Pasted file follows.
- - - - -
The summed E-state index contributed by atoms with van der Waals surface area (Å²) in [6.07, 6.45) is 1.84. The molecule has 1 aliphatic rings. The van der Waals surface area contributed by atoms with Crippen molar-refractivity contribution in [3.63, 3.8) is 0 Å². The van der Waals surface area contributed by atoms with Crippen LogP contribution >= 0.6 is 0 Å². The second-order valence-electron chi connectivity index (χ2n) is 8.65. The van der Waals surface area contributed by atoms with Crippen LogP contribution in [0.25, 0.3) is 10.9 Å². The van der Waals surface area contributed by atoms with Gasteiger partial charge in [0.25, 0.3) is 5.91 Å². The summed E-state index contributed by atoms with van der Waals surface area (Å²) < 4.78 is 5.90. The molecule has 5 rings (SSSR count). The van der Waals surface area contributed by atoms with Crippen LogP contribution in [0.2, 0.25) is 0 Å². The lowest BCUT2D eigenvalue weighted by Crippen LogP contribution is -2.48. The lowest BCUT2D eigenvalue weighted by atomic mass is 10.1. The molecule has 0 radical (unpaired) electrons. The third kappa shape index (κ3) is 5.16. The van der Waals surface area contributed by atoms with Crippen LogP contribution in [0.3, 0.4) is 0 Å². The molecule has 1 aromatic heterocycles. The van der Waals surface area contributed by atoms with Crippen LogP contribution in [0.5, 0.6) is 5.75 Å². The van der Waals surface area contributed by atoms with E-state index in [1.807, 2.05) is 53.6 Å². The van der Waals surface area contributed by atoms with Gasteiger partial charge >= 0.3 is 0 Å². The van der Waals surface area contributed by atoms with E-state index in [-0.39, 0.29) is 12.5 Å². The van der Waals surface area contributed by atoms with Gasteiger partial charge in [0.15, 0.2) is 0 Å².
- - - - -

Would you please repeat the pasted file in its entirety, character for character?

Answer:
The summed E-state index contributed by atoms with van der Waals surface area (Å²) in [6.07, 6.45) is 1.84. The molecule has 1 aliphatic rings. The van der Waals surface area contributed by atoms with Crippen molar-refractivity contribution in [3.63, 3.8) is 0 Å². The van der Waals surface area contributed by atoms with Crippen LogP contribution >= 0.6 is 0 Å². The second-order valence-electron chi connectivity index (χ2n) is 8.65. The van der Waals surface area contributed by atoms with Crippen LogP contribution in [0.25, 0.3) is 10.9 Å². The van der Waals surface area contributed by atoms with Gasteiger partial charge in [0.25, 0.3) is 5.91 Å². The summed E-state index contributed by atoms with van der Waals surface area (Å²) < 4.78 is 5.90. The molecule has 5 rings (SSSR count). The van der Waals surface area contributed by atoms with Crippen LogP contribution in [0.2, 0.25) is 0 Å². The lowest BCUT2D eigenvalue weighted by Crippen LogP contribution is -2.48. The lowest BCUT2D eigenvalue weighted by atomic mass is 10.1. The molecule has 0 radical (unpaired) electrons. The third kappa shape index (κ3) is 5.16. The van der Waals surface area contributed by atoms with Crippen LogP contribution in [0.3, 0.4) is 0 Å². The molecule has 1 aromatic heterocycles. The van der Waals surface area contributed by atoms with Crippen LogP contribution in [0.5, 0.6) is 5.75 Å². The van der Waals surface area contributed by atoms with E-state index in [1.807, 2.05) is 53.6 Å². The van der Waals surface area contributed by atoms with Gasteiger partial charge >= 0.3 is 0 Å². The van der Waals surface area contributed by atoms with E-state index in [-0.39, 0.29) is 12.5 Å². The van der Waals surface area contributed by atoms with Gasteiger partial charge in [0.15, 0.2) is 0 Å².